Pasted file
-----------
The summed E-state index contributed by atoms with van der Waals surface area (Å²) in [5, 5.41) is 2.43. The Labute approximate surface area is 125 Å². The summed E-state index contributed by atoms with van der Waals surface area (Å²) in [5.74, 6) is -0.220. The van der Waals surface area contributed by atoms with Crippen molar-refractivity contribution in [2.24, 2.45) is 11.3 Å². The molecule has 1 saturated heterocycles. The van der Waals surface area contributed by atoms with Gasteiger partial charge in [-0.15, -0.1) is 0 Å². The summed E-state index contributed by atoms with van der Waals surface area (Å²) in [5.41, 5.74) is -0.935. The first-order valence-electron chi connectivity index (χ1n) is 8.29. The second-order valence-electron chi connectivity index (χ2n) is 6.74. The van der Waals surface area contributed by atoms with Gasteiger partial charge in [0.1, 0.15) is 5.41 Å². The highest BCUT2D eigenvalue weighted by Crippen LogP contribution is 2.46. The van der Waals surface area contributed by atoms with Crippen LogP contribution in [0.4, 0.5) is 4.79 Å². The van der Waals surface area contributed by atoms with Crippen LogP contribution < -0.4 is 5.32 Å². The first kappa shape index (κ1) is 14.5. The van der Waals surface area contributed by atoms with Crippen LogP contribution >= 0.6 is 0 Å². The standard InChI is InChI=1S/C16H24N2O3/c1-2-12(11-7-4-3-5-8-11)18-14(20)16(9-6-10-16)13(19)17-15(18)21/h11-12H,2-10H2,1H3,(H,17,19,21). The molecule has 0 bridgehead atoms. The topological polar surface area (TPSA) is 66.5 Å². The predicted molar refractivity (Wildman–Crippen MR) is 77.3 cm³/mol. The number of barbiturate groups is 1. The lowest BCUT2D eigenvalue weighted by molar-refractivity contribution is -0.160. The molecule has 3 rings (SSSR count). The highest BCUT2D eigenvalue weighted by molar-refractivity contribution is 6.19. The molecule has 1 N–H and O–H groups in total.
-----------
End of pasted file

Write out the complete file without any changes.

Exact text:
The summed E-state index contributed by atoms with van der Waals surface area (Å²) in [5, 5.41) is 2.43. The Labute approximate surface area is 125 Å². The summed E-state index contributed by atoms with van der Waals surface area (Å²) in [5.74, 6) is -0.220. The van der Waals surface area contributed by atoms with Crippen molar-refractivity contribution in [2.24, 2.45) is 11.3 Å². The molecule has 1 saturated heterocycles. The van der Waals surface area contributed by atoms with Gasteiger partial charge in [-0.15, -0.1) is 0 Å². The summed E-state index contributed by atoms with van der Waals surface area (Å²) in [5.41, 5.74) is -0.935. The first-order valence-electron chi connectivity index (χ1n) is 8.29. The second-order valence-electron chi connectivity index (χ2n) is 6.74. The van der Waals surface area contributed by atoms with Gasteiger partial charge in [0.1, 0.15) is 5.41 Å². The highest BCUT2D eigenvalue weighted by Crippen LogP contribution is 2.46. The van der Waals surface area contributed by atoms with Crippen LogP contribution in [0.4, 0.5) is 4.79 Å². The van der Waals surface area contributed by atoms with Crippen LogP contribution < -0.4 is 5.32 Å². The first kappa shape index (κ1) is 14.5. The van der Waals surface area contributed by atoms with Crippen LogP contribution >= 0.6 is 0 Å². The standard InChI is InChI=1S/C16H24N2O3/c1-2-12(11-7-4-3-5-8-11)18-14(20)16(9-6-10-16)13(19)17-15(18)21/h11-12H,2-10H2,1H3,(H,17,19,21). The molecule has 0 bridgehead atoms. The topological polar surface area (TPSA) is 66.5 Å². The predicted molar refractivity (Wildman–Crippen MR) is 77.3 cm³/mol. The number of barbiturate groups is 1. The lowest BCUT2D eigenvalue weighted by molar-refractivity contribution is -0.160. The molecule has 3 rings (SSSR count). The highest BCUT2D eigenvalue weighted by molar-refractivity contribution is 6.19. The molecule has 1 N–H and O–H groups in total.